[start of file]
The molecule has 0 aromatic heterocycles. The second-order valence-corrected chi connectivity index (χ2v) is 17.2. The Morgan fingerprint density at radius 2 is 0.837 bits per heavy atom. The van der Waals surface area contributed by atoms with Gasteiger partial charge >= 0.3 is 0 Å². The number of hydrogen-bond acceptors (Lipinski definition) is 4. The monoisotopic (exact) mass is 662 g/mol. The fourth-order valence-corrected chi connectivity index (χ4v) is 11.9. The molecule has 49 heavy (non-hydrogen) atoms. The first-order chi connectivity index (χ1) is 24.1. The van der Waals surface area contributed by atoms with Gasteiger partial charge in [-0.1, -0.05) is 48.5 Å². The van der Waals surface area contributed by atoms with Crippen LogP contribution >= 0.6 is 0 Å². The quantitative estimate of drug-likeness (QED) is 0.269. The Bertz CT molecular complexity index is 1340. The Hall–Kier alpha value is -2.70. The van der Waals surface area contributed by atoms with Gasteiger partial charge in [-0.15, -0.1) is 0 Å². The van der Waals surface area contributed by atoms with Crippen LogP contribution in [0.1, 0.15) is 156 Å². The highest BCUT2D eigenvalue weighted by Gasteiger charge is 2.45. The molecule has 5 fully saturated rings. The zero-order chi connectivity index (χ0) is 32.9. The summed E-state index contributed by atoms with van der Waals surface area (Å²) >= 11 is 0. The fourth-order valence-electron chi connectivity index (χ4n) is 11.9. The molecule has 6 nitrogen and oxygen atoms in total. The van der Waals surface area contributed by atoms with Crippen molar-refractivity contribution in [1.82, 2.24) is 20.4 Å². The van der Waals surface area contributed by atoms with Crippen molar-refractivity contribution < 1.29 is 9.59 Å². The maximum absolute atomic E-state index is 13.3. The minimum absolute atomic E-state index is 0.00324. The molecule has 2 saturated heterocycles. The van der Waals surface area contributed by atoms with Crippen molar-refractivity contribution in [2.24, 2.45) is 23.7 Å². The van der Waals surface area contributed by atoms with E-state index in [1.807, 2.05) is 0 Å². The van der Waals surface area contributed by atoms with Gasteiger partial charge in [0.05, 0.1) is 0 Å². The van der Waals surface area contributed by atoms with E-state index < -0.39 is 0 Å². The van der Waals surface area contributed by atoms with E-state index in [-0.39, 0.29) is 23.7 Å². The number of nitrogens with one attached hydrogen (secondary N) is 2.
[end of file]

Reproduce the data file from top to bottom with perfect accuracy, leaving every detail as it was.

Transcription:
The molecule has 0 aromatic heterocycles. The second-order valence-corrected chi connectivity index (χ2v) is 17.2. The Morgan fingerprint density at radius 2 is 0.837 bits per heavy atom. The van der Waals surface area contributed by atoms with Gasteiger partial charge >= 0.3 is 0 Å². The number of hydrogen-bond acceptors (Lipinski definition) is 4. The monoisotopic (exact) mass is 662 g/mol. The fourth-order valence-corrected chi connectivity index (χ4v) is 11.9. The molecule has 49 heavy (non-hydrogen) atoms. The first-order chi connectivity index (χ1) is 24.1. The van der Waals surface area contributed by atoms with Gasteiger partial charge in [-0.1, -0.05) is 48.5 Å². The van der Waals surface area contributed by atoms with Crippen LogP contribution >= 0.6 is 0 Å². The quantitative estimate of drug-likeness (QED) is 0.269. The Bertz CT molecular complexity index is 1340. The Hall–Kier alpha value is -2.70. The van der Waals surface area contributed by atoms with Gasteiger partial charge in [-0.15, -0.1) is 0 Å². The van der Waals surface area contributed by atoms with Crippen LogP contribution in [0.1, 0.15) is 156 Å². The highest BCUT2D eigenvalue weighted by Gasteiger charge is 2.45. The molecule has 5 fully saturated rings. The zero-order chi connectivity index (χ0) is 32.9. The summed E-state index contributed by atoms with van der Waals surface area (Å²) >= 11 is 0. The fourth-order valence-electron chi connectivity index (χ4n) is 11.9. The molecule has 6 nitrogen and oxygen atoms in total. The van der Waals surface area contributed by atoms with Crippen molar-refractivity contribution in [1.82, 2.24) is 20.4 Å². The van der Waals surface area contributed by atoms with Crippen molar-refractivity contribution < 1.29 is 9.59 Å². The maximum absolute atomic E-state index is 13.3. The minimum absolute atomic E-state index is 0.00324. The molecule has 2 saturated heterocycles. The van der Waals surface area contributed by atoms with Crippen molar-refractivity contribution in [2.24, 2.45) is 23.7 Å². The van der Waals surface area contributed by atoms with E-state index in [1.807, 2.05) is 0 Å². The van der Waals surface area contributed by atoms with Gasteiger partial charge in [0.05, 0.1) is 0 Å². The van der Waals surface area contributed by atoms with E-state index < -0.39 is 0 Å². The van der Waals surface area contributed by atoms with E-state index in [-0.39, 0.29) is 23.7 Å². The number of nitrogens with one attached hydrogen (secondary N) is 2.